Is a little knowledge really a dangerous thing?

All too often in the golf world, explain GCMA partners Golf Finance, dogmatic opinions are fuelled by a “little knowledge”. It’s time for you to open your minds when it comes to buying assets

“A little knowledge is a dangerous thing” is a common saying which suggests having a small amount of knowledge or a limited understanding of something can lead to misguided actions or beliefs, which can subsequently have negative consequences.

“I’m not an expert, but…”
“I’m not a brain surgeon, but…”
“I’m not a pilot, but…”
“I’m not an agronomist, but…”

Rarely do the pearls that follow these statements prove to be insightful or helpful.

We see this all too aften in the golf world, where certain club members or individuals have dogmatic opinions; often sweeping and absolutist views fuelled by “a little knowledge.”

The cliched example in golf is the “my front lawn” versus the golf course comparison.

It should be obvious to state that just because someone has some experience and “knowledge” in maintaining their lawn, it does not in any respect make them qualified to advise a Head Greenkeeper or Course Manager on what is required to produce a quality golf course.

Comparing your garden to a golf course is like comparing your local swimming pool to the sea.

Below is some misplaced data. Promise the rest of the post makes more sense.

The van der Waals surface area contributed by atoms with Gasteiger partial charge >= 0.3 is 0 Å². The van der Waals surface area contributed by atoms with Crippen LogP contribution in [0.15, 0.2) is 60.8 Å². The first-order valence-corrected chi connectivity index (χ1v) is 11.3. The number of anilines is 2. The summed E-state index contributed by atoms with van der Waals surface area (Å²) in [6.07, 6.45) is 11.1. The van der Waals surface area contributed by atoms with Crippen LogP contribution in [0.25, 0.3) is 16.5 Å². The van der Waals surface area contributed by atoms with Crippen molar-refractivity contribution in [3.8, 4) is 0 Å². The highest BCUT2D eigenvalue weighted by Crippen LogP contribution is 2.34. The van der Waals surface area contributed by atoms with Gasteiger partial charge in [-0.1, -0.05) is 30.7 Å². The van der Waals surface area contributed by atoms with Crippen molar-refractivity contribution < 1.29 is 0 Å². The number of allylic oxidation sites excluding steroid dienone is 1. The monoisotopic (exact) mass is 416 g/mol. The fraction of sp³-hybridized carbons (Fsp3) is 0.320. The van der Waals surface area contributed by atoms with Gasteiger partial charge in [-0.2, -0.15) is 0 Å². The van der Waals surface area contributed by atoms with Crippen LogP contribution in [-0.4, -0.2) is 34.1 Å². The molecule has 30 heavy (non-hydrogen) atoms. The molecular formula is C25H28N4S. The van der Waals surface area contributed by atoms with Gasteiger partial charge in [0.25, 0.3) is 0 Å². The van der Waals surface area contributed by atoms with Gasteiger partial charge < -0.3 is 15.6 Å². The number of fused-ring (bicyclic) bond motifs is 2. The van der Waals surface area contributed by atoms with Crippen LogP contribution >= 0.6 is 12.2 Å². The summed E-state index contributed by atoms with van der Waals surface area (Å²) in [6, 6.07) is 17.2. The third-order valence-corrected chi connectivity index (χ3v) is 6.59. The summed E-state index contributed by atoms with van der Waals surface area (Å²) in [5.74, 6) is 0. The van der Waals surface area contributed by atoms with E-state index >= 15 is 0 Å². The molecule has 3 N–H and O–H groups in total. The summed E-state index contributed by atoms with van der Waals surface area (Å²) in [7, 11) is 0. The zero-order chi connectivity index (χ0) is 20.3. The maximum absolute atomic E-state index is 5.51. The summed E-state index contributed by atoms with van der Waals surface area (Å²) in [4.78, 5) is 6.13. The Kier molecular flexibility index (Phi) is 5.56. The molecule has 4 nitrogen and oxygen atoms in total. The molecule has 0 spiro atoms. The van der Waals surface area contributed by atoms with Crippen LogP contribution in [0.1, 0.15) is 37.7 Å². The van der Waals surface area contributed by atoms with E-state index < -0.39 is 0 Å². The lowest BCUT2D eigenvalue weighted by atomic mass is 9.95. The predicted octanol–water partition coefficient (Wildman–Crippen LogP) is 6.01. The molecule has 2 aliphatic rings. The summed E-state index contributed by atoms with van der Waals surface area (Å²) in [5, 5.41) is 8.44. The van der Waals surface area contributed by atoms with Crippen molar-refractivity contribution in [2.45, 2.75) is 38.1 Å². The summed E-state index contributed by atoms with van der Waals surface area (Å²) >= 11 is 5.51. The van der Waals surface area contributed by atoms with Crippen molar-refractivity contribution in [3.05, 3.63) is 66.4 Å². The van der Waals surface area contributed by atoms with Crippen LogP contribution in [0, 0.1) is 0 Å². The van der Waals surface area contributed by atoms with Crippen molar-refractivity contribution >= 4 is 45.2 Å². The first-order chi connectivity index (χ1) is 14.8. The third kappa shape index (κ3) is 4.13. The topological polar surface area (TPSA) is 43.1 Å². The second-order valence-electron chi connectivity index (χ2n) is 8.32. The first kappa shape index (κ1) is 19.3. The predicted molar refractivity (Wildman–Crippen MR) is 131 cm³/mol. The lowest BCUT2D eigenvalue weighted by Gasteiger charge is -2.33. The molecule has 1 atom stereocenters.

There are clearly some very basic similarities, but the context and the scale of the comparison points could not be much further apart.

When you have a hammer in your hand, everything looks like a nail – members often take a very linear view of what is a complex issue and see only the simplistic answer. Even when driven by the best of intentions, actions that are influenced as a result can have destructive consequences for any business.

If we apply this to our world of Asset Finance, we see similarities in certain key features which set it apart from other areas of funding and finance. These are important to take note of and often are not on the radar of people who have a “little knowledge” of this subject.

For example, a sound knowledge of end of lease transactions is crucial and often hugely overlooked. In some situations, there is a belief that the deal with the lowest monthly payment on offer is always the best option.

However, on some agreements, depending on the rebate percentage is set up at the end of the term, there can be an unwelcome surprise in store when it comes to carry out lease disposals.

Golf Clubs often set up agreements on a Hire Purchase structure, simply because they don’t realise that through a Finance Lease they can spread the cost of the VAT across the term of the agreement – for a large machinery or irrigation purchase, this can be a significant outlay of which only a small percentage can be reclaimed by the club.

The traditional term for machinery finance has historically always been five years, with many clubs under the impression that this is the only finance period available.

However, with the improved quality of many machines resulting in much longer useable lifespans, coupled with significant equipment cost increases, very often spreading the purchase over six or seven years makes much more financial sense.

Don’t let “a little knowledge” steer your golf club down a road without taking on the expert support and guidance that is available.

“The more you know, the more you realize you don’t know.” – Aristotle

For further advice and information on Asset Finance solutions, contact Golf Finance at [email protected] or call 01620 890200

By GCMA Content Team

More from GCMA Insights